An offshoot of our Neptune Database
, the Triton Database, just got published today in Scientific Data
. The database focussed on plantonic foraminifera, and is very complete (more than half a million occurrences just for Cenozoic forams!): it not only includes data from NSB but also from the most recent deep sea drilling sites, land sections, and piston cores. It also contains a bunch of new age models for deep sea drilling sites, which were made semi-automatically using GAMs (kudos to the lead author, Isabel Fenton
, for that brilliant idea!). The taxonomy has also been updated as it is based on a soon-to-be-published review of Cenozoic planktonic foram taxonomy by some of our co-authors.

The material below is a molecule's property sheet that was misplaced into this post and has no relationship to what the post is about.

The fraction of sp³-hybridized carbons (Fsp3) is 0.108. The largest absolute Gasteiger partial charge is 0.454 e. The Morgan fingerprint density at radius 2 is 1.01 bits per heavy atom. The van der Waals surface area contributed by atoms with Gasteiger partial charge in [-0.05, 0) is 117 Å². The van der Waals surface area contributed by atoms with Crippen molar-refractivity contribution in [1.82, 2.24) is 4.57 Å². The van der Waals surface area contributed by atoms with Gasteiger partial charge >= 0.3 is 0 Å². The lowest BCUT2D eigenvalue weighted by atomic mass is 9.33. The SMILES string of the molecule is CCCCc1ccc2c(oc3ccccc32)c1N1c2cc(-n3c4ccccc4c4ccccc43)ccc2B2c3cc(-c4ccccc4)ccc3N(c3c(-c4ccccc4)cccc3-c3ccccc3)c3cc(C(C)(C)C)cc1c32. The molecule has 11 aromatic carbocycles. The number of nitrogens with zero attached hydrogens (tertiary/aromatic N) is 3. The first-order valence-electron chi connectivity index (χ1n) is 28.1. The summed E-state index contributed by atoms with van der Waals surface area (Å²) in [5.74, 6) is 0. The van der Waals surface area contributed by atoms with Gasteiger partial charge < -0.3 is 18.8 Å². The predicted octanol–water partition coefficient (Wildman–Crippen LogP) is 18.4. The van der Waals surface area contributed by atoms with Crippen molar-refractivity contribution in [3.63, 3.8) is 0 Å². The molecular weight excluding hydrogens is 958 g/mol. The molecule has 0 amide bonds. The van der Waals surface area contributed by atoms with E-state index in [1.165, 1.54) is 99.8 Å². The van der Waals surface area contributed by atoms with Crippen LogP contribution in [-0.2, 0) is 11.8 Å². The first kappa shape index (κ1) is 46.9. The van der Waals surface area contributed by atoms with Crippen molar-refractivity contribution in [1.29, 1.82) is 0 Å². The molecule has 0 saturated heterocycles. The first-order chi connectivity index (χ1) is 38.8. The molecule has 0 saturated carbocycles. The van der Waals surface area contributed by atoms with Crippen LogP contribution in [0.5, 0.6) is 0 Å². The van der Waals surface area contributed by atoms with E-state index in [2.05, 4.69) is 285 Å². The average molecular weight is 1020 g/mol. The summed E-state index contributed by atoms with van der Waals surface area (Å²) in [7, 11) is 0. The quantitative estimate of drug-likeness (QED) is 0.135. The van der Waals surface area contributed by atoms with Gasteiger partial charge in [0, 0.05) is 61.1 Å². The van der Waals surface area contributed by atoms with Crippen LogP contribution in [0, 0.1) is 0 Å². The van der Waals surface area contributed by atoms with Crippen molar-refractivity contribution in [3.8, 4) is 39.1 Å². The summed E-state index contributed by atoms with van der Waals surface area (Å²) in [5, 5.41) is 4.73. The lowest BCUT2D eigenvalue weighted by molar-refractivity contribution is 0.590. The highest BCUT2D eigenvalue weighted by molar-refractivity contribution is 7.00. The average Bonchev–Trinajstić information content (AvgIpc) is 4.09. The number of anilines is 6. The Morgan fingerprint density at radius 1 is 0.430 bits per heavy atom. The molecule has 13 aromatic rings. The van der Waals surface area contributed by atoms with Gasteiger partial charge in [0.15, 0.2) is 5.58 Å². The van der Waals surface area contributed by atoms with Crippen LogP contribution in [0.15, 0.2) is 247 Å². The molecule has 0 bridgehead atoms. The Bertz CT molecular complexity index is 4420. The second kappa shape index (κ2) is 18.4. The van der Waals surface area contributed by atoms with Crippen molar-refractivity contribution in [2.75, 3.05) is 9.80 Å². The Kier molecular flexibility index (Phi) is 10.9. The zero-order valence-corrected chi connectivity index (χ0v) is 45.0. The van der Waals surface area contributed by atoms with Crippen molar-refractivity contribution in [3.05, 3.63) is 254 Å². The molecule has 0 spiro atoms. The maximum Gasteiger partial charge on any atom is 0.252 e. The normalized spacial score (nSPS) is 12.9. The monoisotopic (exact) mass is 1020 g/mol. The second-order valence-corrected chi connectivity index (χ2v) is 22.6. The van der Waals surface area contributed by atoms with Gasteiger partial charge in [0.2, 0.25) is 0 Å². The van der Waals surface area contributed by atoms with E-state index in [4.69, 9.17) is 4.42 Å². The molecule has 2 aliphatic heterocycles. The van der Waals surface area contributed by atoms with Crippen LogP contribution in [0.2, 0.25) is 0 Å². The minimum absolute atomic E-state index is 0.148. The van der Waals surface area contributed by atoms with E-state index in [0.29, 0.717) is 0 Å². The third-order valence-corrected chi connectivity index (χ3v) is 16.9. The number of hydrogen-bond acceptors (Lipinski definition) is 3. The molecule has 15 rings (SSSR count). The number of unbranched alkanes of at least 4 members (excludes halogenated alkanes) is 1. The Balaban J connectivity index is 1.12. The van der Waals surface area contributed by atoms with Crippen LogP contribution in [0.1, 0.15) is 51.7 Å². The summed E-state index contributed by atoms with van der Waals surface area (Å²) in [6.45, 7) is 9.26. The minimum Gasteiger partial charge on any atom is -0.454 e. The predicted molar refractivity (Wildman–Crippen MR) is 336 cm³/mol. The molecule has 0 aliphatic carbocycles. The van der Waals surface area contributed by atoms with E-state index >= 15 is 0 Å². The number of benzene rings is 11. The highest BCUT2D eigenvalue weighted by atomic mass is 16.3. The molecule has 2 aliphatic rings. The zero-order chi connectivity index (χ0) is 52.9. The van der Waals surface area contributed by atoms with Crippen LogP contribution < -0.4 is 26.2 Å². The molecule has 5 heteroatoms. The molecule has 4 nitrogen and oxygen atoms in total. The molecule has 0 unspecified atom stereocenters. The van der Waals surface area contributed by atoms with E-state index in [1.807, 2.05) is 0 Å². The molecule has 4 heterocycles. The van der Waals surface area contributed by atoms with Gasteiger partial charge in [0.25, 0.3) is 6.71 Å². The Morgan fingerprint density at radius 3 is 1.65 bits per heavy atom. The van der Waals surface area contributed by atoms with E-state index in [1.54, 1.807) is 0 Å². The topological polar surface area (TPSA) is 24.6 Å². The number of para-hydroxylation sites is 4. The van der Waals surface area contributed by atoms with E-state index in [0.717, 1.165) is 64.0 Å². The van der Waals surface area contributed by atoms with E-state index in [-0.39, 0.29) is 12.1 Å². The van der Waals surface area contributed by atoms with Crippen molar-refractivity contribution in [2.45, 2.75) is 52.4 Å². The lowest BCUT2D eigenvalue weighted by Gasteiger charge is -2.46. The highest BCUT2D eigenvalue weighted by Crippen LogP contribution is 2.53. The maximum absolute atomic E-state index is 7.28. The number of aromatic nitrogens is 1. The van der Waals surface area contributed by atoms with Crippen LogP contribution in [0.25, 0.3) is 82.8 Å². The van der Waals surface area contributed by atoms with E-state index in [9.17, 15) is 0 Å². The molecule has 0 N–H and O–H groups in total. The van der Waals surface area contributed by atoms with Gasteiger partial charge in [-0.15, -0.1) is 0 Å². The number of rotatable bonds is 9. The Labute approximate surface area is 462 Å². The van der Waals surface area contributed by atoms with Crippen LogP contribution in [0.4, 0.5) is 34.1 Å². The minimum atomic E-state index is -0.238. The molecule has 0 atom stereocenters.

Figure from the MS showing the data density in Triton (a) vs the one in Neptune (b). Planktonic foram biogeography in the Plio-Pleistocene is impressively well-resolved in Triton for instance.
Uncharacteristically for a MS I coauthored, most of the work is in front of me as I will be making in the coming months a dedicated page on our website for people to query Triton. I will also start importing back its data into NSB, which will probably take a while as it means creating new structures to accomodate land sections and piston cores, in particular.
Currently the database is accessible on FigShare, and I invite you all to explore it! I will probably post a second blogpost soonish with some examples and whatnots.
Thanks again to Isabel and Adam for inviting us to collaborate with them on that paper!
Fenton I., Woodhouse A., Aze T., Lazarus D., Renaudie J., Dunhill A., Young J., Saupe E. (2021). Triton, a new species-level database of Cenozoic planktonic foraminiferal occurrences. Scientific Data.